[10] Jenny Erpenbeck (author), Susan Bernofsky (translator), Go, Went, Gone, Portobello Books, London 2017. Set in Berlin, where immigrants and refugees have also been received, the book is based on a large number of interviews with immigrants and their stories. The main character is a solitary retired university professor, recently widowed and childless. One day he suddenly ‘discovers’ the existence of refugees in his city; through the fellowship that develops and the help he gives them, he finds new meaning in his life, which seemed to be over when he retired.

[11] The refugee/immigrant issue will historically always be topical – all the more so now that the revision of the EU policy is pending, which was transferred to the Portuguese Presidency that took over from the German one on 1/1/2021.  It is one of the most hotly contested issues facing Europe at a time when there are member states that call for ‘sealing off’ Europe to refugees and immigrants and only accepting people of specific ethnicities, cultures, and religions, according to Santos Silva, Portugal’s foreign minister (Financial Times, 2/1/2021, p.2).

[12] What’s striking to me is that refugee children wish to leave Greece for the very same reasons that Greek young people do: due to the lack of a framework.

[13] Like sailors, who never have a lot of stuff in their cabins.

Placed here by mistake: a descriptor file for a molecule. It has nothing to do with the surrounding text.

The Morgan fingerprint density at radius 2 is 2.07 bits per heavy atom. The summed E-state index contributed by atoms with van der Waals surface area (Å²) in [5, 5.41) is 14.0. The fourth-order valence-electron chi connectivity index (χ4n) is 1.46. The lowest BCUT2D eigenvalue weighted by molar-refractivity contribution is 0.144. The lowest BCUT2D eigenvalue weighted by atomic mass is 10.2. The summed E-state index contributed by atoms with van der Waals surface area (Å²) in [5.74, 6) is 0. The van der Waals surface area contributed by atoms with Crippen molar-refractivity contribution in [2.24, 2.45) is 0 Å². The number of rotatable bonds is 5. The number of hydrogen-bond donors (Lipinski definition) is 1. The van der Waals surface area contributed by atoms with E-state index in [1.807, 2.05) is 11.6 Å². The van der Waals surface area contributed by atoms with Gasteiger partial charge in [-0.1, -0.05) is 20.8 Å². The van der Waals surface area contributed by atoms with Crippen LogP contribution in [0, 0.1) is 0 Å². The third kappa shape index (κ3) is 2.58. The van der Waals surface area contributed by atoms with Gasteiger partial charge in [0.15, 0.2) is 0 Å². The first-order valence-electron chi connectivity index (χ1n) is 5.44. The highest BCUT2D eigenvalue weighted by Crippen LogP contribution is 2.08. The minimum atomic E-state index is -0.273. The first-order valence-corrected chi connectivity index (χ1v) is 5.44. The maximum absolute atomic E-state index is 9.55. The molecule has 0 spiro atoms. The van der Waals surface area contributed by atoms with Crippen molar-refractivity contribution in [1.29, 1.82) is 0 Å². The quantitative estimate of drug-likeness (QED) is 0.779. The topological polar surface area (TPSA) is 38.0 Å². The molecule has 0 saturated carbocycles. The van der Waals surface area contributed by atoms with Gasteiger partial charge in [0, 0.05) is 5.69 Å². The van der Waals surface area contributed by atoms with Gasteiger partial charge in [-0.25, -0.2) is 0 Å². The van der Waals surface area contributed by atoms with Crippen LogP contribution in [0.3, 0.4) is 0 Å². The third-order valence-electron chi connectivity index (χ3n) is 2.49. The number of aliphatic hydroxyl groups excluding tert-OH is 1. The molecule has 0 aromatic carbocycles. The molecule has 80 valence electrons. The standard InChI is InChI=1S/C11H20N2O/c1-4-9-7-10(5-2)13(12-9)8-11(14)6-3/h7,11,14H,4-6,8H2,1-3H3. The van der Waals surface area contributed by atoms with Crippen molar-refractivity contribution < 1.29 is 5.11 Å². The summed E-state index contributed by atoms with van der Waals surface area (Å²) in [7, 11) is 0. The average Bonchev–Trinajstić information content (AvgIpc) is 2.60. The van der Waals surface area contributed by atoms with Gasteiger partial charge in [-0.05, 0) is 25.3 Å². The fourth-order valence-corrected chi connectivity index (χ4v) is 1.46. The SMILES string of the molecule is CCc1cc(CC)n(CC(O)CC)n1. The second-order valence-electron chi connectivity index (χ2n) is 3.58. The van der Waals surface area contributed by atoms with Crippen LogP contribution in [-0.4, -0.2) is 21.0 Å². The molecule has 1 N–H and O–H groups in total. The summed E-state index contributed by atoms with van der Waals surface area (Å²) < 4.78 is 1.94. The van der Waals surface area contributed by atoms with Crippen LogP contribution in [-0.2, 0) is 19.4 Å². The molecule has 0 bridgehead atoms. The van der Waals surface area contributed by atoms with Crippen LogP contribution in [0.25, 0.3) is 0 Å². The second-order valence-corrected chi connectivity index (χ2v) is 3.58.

[14] filmkommentaren.dk/blog/blogpost/4887, 25/1/2021

[15] The film Good Morning Mr Fotis was not funded by the Ministry of Education. I addressed a registered letter to the Minister, Niki Kerameos, on 4/2/2021, to inform her about the film and to suggest that Fotis Psycharis be honoured for his overall contribution as a teacher. I have not received a response nor has Fotis received any acknowledgement of his work – at a time when the need for teacher evaluation is increasingly felt.

[16]  See article footnote 5.

[17] In early March 2020, some 7,000 persons live in Kara Tepe, the camp that replaced Moria. More than 2,120 are children; 697 are four years and younger. ‘The Desperate Children of Moria’, Der Spiegel (in English), 1/4/2021, https://www.spiegel.de/international.

[18] At the time of writing (March 2021), Greece makes efforts to send back to Turkey 1,450 asylum-seekers whose application has been rejected. According to the United Nations World Food Program, 12.4 million Syrians live in famine and pressure Turkey in the form of an influx of migrants (currently holding, according to official UN figures, 3.6 million from Syria and another 300,000 from elsewhere). See Handelsblatt, 14/3/2021, ‘Deutschland und die Türkei verhandeln neuen Flüchtlingspakt – Griechenland verärgert, Die Türkei hält Geflüchtete von der Weiterreise in die EU ab. Das soll sie für Geld und Zugeständnisse weiter tun. Das birgt diplomatische Probleme.’  [Germany and Turkey negotiate new immigration agreement – Greece is annoyed, Turkey restrains migratory flows from continuing their journey to the EU. To continue doing so, it is asking for money and benefits. This creates diplomatic problems.]